"Confidential: The Life of Secret Agent Turned Hollywood Tycoon Arnon Milchan" is an unofficial biography about the Hollywood producer, longtime weapons dealer, Israeli intelligence agent and close friend of Israeli President Shimon Peres.
Milchan met with authors Meir Doron and Joseph Gelman, answered their questions, corrected their mistakes and quoted Peres as saying, "I am the one who recruited him."
In the 1970s, Peres was Minister of Defense when he recruited Milchan as an agent for Lakam, a "secret' unit in Israel's defense ministry that purchased technological parts and materials for Israel's WMD program.
Since its founding in the mid-1950s, the agency was headed by Benjamin Blumberg. Blumberg was Milchan's friend, and used him (as well as other Israeli businessmen) to set up straw companies around the world, and to open secret bank accounts for financing the nuclear plant in Dimona and other Israeli security industries.
Lakam was in effect an intelligence unit dealing with technological and scientific espionage, and served as a kind of "theft contractor" for the Israeli security industry. For years, Milchan operated in secret, yet in the mid-1980s, U.S. customs uncovered an attempt to smuggle "switches" -- equipment that can be used both for medical purposes and for nuclear weapons manufacture -- by the California-based company Milco, owned by Milchan. The FBI began an investigation into Milchan's affairs, yet he has never been charged.
According to the book, right after the "switches' fiasco, Milchan called his friend Peres, then prime minister, and asked for his help in dealing with the Ronald Reagan administration. Milchan is quoted in the book as saying he never received money for his services, and that everything he did was for the state of Israel. 
In "The Unspoken Alliance: Israel's secret alliance with apartheid South Africa," American academic author Sasha Polakow-Suransky exposed President Shimon Peres' secret offer to sell nuclear warheads to the South African Apartheid regime in 1975. He reported that P.W. Botha, South Africa's defense minister, asked Shimon Peres [who was then Israel's defense minister] for nuclear warheads.
Peres offered them in three sizes -- conventional, chemical and nuclear.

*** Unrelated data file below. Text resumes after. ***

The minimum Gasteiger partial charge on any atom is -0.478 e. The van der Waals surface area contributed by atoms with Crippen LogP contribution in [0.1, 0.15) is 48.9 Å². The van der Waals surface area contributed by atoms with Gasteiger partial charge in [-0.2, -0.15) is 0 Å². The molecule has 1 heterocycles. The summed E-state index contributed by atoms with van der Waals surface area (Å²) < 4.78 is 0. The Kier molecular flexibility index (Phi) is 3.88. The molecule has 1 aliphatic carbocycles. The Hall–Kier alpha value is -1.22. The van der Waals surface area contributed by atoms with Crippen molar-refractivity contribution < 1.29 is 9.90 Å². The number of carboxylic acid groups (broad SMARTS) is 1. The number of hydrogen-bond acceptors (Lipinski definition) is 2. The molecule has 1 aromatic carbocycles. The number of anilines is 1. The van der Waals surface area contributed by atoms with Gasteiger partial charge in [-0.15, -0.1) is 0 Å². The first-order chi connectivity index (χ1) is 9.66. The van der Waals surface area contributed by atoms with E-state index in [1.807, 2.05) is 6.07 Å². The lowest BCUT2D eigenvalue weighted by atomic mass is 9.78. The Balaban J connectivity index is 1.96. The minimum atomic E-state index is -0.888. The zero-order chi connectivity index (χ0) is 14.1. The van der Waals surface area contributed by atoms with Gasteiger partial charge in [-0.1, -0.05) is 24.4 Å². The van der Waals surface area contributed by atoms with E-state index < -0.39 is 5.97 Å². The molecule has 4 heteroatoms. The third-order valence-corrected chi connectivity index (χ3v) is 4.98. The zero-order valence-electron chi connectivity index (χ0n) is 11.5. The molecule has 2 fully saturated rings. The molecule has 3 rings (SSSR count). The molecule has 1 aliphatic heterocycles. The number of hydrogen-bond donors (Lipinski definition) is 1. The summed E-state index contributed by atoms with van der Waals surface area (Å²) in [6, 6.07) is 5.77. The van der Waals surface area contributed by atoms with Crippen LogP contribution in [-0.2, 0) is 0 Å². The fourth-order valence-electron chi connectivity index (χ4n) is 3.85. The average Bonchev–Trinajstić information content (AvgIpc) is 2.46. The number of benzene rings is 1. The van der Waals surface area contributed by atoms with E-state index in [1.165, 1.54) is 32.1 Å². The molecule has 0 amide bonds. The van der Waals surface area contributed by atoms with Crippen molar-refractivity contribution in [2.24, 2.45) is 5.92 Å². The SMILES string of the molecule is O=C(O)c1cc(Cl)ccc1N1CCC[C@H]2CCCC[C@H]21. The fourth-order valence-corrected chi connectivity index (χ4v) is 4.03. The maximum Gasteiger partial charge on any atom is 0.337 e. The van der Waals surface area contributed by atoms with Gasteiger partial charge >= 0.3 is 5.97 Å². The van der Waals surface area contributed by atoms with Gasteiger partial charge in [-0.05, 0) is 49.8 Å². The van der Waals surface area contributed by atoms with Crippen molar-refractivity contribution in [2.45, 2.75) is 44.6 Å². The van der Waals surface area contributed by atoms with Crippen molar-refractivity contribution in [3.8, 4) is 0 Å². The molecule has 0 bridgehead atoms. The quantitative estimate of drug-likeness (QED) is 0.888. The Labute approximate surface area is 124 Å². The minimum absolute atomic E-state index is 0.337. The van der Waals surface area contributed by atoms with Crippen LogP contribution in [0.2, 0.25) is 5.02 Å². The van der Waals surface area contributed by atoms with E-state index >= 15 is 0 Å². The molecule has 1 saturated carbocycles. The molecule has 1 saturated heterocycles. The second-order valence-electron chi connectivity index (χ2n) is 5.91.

Peres and Botha also signed a broad-ranging agreement governing military ties between the two countries that included a clause declaring that "the very existence of this agreement" was to remain secret.
Polakow-Suransky also writes that Israeli officials "formally offered to sell South Africa some of the nuclear-capable Jericho missiles in its arsenal."
On March 31,1975, South African military chief of staff Lieutenant General R.F. Armstrong wrote a "top secret" memo laying out the benefits to South Africa in obtaining the Jericho missiles if they were fitted with nuclear weapons.
On June 4 of the same year, Peres and Botha met in Zurich and by then, the Jericho project had been renamed Chalet.
The top-secret minutes of that meeting recorded that: "Minister Botha expressed interest in a limited number of units of Chalet subject to the correct payload being available." Minister Peres said the correct payload was available in three sizes. Minister Botha expressed his appreciation. 
Botha did not go ahead with the deal because of the cost and the fact that final approval was dependent on Israel's prime minister. But South Africa did build its own nuclear bombs, and also provided much of the yellow-cake uranium that Israel required to develop its nuclear arsenal.
The documents also confirm that former South African naval commander Dieter Gerhardt admitted there was an agreement between Israel and South Africa called Chalet that involved an offer by Israel to arm eight Jericho missiles with "special warheads" understood as atomic bombs.
Some weeks before Peres made his offer of nuclear warheads to Botha, the two defense ministers signed a covert agreement governing the military alliance known as Secment. It was so secret that it included a denial of its own existence: "It is hereby expressly agreed that the very existence of this agreement shall be secret and shall not be disclosed by either party." [Ibid]